The Drill Hall shines a little brighter at Base31 with the addition of ‘Float’, designed and installed in partnership with Shelter Bay.

Shelter Bay is a Canadian design studio co-founded by Rob Southcott and Sarah Cooper.

The installation of ‘Float’ weaves together the rich history of Base31 and the promise of its vibrant future. A significant connection to parachutes exists at the former location of No. 31 Bombing and Gunnery School, now Base31. Every soldier, instructor, or recruit had to wear a parachute before taking off. It was never guaranteed that equipment or aircraft would not fail, so they had to be prepared to jump at any time. Buildings 51 and 22, both still standing today, were where the parachutes would be hung to dry prior to being repacked for the next flight. The vents can be seen on the upper section of the buildings that permitted airflow to circulate and aid the drying process. 


Jacqui Burley, former Property Manager of the site when Loch Sloy Holdings, shares a story from years ago. A man pulled up to the front office of the base and immediately slumped over his steering wheel. Fearing he was having a medical emergency, Jacqui rushed to his aide only to discover he was sobbing uncontrollably. He had travelled to the base to visit an actual British Commonwealth Air Training Plan site where WWII Allied aircrew had trained. He explained that when he was six-years-old his father had been taken as prisoner of war during WWII, and he recalled hiding beneath the kitchen table of his childhood home with his mother and siblings in Holland as their property became a battleground. Canadian paratroopers landed in his backyard to extricate him and his family from their home, saving their lives. If it hadn’t been for sites like No. 31 Bombing and Gunnery School, he would not be alive today to tell the tale.

As newcomers to Prince Edward County, Sarah and Rob of Shelter Bay found themselves watching in awe as modern-day military parachute drills took place in the skies nearby. Sarah and Rob told Base31 they witnessed clouds of parachutes gliding down and it left a lasting impression.  It later sparked their artistic vision for Float.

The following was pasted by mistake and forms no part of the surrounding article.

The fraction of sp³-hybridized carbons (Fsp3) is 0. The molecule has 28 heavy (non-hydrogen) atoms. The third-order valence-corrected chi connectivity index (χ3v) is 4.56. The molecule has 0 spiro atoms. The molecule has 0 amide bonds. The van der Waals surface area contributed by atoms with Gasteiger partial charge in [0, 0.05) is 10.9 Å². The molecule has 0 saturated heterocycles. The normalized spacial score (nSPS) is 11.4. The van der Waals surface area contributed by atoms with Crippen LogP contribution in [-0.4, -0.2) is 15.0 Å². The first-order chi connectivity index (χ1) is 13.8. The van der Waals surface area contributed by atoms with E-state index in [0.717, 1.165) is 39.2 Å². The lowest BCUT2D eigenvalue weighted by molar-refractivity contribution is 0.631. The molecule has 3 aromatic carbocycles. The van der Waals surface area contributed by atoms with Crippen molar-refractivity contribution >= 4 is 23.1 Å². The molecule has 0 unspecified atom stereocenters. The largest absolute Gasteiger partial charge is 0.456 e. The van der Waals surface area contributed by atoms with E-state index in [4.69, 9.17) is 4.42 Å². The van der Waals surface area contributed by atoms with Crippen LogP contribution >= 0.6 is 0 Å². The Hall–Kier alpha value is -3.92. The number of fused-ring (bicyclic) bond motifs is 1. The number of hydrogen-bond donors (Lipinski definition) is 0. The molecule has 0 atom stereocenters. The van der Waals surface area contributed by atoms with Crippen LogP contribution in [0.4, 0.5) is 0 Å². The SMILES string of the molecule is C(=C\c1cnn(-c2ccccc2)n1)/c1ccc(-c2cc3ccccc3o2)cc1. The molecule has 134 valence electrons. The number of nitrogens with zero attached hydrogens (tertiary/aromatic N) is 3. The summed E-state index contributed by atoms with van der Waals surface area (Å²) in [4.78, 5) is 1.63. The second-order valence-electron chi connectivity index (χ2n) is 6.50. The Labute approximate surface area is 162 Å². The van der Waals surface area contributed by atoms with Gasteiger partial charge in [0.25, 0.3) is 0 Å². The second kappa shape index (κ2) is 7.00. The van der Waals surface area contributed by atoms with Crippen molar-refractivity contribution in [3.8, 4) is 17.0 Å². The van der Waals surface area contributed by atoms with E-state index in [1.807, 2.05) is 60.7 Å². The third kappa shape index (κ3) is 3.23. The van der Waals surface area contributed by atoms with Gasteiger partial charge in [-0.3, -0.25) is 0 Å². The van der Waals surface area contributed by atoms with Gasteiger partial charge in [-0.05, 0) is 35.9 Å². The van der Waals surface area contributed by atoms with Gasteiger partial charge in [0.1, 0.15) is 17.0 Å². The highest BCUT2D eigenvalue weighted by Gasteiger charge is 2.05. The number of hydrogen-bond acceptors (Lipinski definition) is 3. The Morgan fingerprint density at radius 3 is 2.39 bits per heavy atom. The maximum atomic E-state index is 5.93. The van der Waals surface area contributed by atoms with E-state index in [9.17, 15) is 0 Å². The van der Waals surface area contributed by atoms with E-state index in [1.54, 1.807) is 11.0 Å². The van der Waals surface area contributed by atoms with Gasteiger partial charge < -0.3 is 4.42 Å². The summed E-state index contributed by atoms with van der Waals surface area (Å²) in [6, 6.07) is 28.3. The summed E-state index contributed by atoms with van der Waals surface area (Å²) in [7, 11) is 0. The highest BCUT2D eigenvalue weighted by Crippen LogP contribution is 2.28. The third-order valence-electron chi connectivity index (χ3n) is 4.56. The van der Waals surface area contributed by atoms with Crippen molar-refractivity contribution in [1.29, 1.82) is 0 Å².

“We invite our audience to immerse themselves in this magical fusion of heritage and creativity, as each parachute’s ethereal dance and glow captures the essence of flight and the indomitable spirit of those who came before us. Through this installation, we celebrate the resilience of Base31 while embracing the boundless possibilities of its future as a dynamic hub for live music and cultural gatherings. This installation commemorates the sacrifices of the past while inspiring us all to reach for the skies with hope and optimism for the days ahead,” the artists said.

Photo Credit: Logan Somers
If you’re attending any of the Drill Hall Concert Series shows this season, this is a social media-worthy attraction. We invite you to grab tickets to a show and witness firsthand the brilliance of Shelter Bay’s creation. And for more fascinating accounts of the history of Base31, you can join Jacqui Burley for a guided Historical Walking Tour. 

Tickets for Concerts and Historical Tours can be found on our website.